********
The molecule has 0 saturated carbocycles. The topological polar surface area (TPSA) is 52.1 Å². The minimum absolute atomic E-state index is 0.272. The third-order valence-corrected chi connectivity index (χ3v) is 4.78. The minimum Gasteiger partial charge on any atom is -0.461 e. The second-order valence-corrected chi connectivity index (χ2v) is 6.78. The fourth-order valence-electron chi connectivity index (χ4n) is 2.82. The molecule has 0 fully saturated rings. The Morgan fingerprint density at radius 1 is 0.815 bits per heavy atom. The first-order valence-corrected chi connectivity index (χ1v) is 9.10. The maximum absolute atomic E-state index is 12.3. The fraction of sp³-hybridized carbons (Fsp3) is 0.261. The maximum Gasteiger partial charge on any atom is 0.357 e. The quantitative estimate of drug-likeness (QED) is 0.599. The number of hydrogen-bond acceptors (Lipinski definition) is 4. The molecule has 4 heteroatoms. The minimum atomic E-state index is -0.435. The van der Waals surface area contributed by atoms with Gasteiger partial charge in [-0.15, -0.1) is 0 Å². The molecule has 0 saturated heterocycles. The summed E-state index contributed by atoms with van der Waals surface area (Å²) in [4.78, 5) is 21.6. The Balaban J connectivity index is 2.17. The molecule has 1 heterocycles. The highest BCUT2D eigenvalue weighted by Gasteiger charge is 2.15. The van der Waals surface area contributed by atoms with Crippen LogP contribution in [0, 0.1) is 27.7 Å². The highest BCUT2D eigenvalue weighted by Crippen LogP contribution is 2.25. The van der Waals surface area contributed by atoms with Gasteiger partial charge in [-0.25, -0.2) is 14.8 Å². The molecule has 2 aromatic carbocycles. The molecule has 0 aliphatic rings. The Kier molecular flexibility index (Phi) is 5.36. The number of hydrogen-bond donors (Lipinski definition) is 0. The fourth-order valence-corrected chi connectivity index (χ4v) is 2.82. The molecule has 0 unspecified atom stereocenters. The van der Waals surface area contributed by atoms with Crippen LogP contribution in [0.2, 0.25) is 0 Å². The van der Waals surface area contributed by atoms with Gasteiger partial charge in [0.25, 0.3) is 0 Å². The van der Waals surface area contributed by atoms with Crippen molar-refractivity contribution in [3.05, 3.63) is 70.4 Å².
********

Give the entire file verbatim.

The molecule has 0 saturated carbocycles. The topological polar surface area (TPSA) is 52.1 Å². The minimum absolute atomic E-state index is 0.272. The third-order valence-corrected chi connectivity index (χ3v) is 4.78. The minimum Gasteiger partial charge on any atom is -0.461 e. The second-order valence-corrected chi connectivity index (χ2v) is 6.78. The fourth-order valence-electron chi connectivity index (χ4n) is 2.82. The molecule has 0 fully saturated rings. The Morgan fingerprint density at radius 1 is 0.815 bits per heavy atom. The first-order valence-corrected chi connectivity index (χ1v) is 9.10. The maximum absolute atomic E-state index is 12.3. The fraction of sp³-hybridized carbons (Fsp3) is 0.261. The maximum Gasteiger partial charge on any atom is 0.357 e. The quantitative estimate of drug-likeness (QED) is 0.599. The number of hydrogen-bond acceptors (Lipinski definition) is 4. The molecule has 4 heteroatoms. The minimum atomic E-state index is -0.435. The van der Waals surface area contributed by atoms with Gasteiger partial charge in [-0.15, -0.1) is 0 Å². The molecule has 0 saturated heterocycles. The summed E-state index contributed by atoms with van der Waals surface area (Å²) in [4.78, 5) is 21.6. The Balaban J connectivity index is 2.17. The molecule has 1 heterocycles. The highest BCUT2D eigenvalue weighted by Gasteiger charge is 2.15. The van der Waals surface area contributed by atoms with Crippen LogP contribution in [0, 0.1) is 27.7 Å². The highest BCUT2D eigenvalue weighted by Crippen LogP contribution is 2.25. The van der Waals surface area contributed by atoms with Gasteiger partial charge in [-0.25, -0.2) is 14.8 Å². The molecule has 2 aromatic carbocycles. The molecule has 0 aliphatic rings. The Kier molecular flexibility index (Phi) is 5.36. The number of hydrogen-bond donors (Lipinski definition) is 0. The fourth-order valence-corrected chi connectivity index (χ4v) is 2.82. The molecule has 0 unspecified atom stereocenters. The van der Waals surface area contributed by atoms with Crippen LogP contribution in [0.2, 0.25) is 0 Å². The van der Waals surface area contributed by atoms with Gasteiger partial charge in [0.25, 0.3) is 0 Å². The van der Waals surface area contributed by atoms with Crippen molar-refractivity contribution in [3.05, 3.63) is 70.4 Å².